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Welcome to our newest FOEDRC member Dr. Bhagirath Chaurasia

October 2020

Please join us in welcoming Bhagirath Chaurasia, MS, PhD, to the University of Iowa and to the Fraternal Order of Eagles Diabetes Research Center. Dr. Chaurasia also joins the Division of Endocrinology from his previous position as Assistant Professor of Nutrition and Integrative Physiology at the University of Utah. He received his PhD from the University of Cologne in Germany before working as a Postdoctoral Research Fellow at Duke-NUS Medical School in Singapore.

“The key attraction for me to come to the University of Iowa was the Fraternal Order of Eagles Diabetes Research Center led by Dr. Dale Abel that has established itself at the forefront of diabetes research both nationally and internationally. What is unique about FOEDRC is that it not only provides the excellent research infrastructure, but it hosts a combination of young and senior researchers with a common interest in diabetes research. The breadth and depth of the research and the collaborative opportunities along the common theme of diabetes was certainly an attraction for me to come to University of Iowa,” Chaurasia said.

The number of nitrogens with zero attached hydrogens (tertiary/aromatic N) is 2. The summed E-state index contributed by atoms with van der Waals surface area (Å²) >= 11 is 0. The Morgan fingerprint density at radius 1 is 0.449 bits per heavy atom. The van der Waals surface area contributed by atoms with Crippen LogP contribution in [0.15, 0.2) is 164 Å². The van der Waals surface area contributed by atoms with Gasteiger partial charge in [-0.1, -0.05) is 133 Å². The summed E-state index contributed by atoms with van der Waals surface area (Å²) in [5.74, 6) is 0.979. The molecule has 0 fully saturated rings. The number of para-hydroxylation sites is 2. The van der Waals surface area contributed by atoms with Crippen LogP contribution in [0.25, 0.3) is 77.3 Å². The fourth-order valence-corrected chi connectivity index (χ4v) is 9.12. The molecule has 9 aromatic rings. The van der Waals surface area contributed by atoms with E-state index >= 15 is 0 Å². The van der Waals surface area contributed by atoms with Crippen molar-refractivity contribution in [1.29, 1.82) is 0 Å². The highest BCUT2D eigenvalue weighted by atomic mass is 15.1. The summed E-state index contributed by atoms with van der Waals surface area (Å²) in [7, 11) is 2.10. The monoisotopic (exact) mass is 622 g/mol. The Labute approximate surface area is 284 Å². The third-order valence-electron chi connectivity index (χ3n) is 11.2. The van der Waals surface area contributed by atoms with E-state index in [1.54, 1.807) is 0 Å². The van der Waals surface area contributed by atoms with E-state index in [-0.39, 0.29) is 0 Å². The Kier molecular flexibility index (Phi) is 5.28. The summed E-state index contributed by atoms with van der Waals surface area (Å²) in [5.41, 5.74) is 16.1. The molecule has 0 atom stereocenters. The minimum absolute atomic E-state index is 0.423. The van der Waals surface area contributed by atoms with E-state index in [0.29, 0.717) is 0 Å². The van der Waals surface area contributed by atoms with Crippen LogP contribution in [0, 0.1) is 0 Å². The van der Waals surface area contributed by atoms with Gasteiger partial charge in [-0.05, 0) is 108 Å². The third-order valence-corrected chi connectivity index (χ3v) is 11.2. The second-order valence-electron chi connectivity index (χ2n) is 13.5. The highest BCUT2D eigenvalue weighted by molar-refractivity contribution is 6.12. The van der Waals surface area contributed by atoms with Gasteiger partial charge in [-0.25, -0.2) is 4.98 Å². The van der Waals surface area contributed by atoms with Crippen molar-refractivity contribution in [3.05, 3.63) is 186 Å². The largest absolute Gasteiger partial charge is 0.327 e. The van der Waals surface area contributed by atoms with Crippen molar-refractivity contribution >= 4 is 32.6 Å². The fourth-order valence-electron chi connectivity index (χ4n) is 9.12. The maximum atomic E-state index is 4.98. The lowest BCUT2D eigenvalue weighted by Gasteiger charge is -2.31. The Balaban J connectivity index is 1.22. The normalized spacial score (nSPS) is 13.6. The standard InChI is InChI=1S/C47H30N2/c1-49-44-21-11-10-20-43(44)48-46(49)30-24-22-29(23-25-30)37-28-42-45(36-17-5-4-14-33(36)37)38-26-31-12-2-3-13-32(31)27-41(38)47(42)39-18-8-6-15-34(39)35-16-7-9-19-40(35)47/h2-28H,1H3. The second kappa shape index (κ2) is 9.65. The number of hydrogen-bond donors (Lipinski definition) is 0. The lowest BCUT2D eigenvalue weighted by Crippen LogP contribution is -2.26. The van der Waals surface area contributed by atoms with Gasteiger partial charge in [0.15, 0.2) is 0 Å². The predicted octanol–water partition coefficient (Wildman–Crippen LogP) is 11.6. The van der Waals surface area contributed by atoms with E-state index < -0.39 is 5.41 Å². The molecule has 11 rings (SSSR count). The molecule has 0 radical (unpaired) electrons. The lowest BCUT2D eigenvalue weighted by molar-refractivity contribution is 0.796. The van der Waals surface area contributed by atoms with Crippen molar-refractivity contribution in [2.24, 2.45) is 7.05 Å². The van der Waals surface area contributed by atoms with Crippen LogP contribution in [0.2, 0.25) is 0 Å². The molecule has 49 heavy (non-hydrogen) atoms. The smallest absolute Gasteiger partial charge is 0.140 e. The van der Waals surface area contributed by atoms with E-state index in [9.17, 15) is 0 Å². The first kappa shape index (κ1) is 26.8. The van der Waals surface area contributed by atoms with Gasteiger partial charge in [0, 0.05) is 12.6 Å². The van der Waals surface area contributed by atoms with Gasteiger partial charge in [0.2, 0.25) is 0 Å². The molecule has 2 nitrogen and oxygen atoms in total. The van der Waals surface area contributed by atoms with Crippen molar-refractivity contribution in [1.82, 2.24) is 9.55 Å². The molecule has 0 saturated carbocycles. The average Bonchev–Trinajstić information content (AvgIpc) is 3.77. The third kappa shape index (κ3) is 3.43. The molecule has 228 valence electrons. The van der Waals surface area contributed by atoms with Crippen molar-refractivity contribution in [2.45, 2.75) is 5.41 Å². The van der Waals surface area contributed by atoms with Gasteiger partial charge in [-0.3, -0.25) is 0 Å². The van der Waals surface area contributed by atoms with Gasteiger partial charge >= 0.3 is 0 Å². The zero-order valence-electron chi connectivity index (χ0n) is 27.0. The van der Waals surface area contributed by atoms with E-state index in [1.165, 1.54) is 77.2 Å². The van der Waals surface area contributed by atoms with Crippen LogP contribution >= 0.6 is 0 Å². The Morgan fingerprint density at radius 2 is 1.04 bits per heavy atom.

Dr. Chaurasia’s lab is interested in understanding how excessive lipids accumulate in various cells and tissues in obesity that can also lead to inflammation that can worsen diabetes signs and symptoms and increase the risk of cardiovascular complications.  Dr. Chaurasia has had a distinguished career to date. He comes to Iowa with extensive funding from the National Institutes of Health, the American Heart Association and pending support from the American Diabetes Association. His recent work has been published in the some of the most competitive scientific journals. His research thus far has revealed that a particular lipid metabolite known as ceramides that are induced both under obesity and inflammation, are important drivers of diabetes and its cardiovascular complications. Dr. Chaurasia’s research has discovered that ceramides act as nutrient signals that modulate metabolism in a diverse range of cell types such as fat cells, immune cells and in blood vessels. Building on these findings, their research program now aims to understand how ceramide synthesis is regulated and elucidate molecular mechanisms that impart ceramides and their toxicity. The outcome of this work will be the development of new tools and therapeutic approaches not only for treating diabetes, but importantly for preventing its cardiovascular complications such as heart attacks and strokes.

“I am excited to train and mentor undergraduate and graduate students at the University of Iowa while establishing a research program that is competitive and well-funded,” Chaurasia said.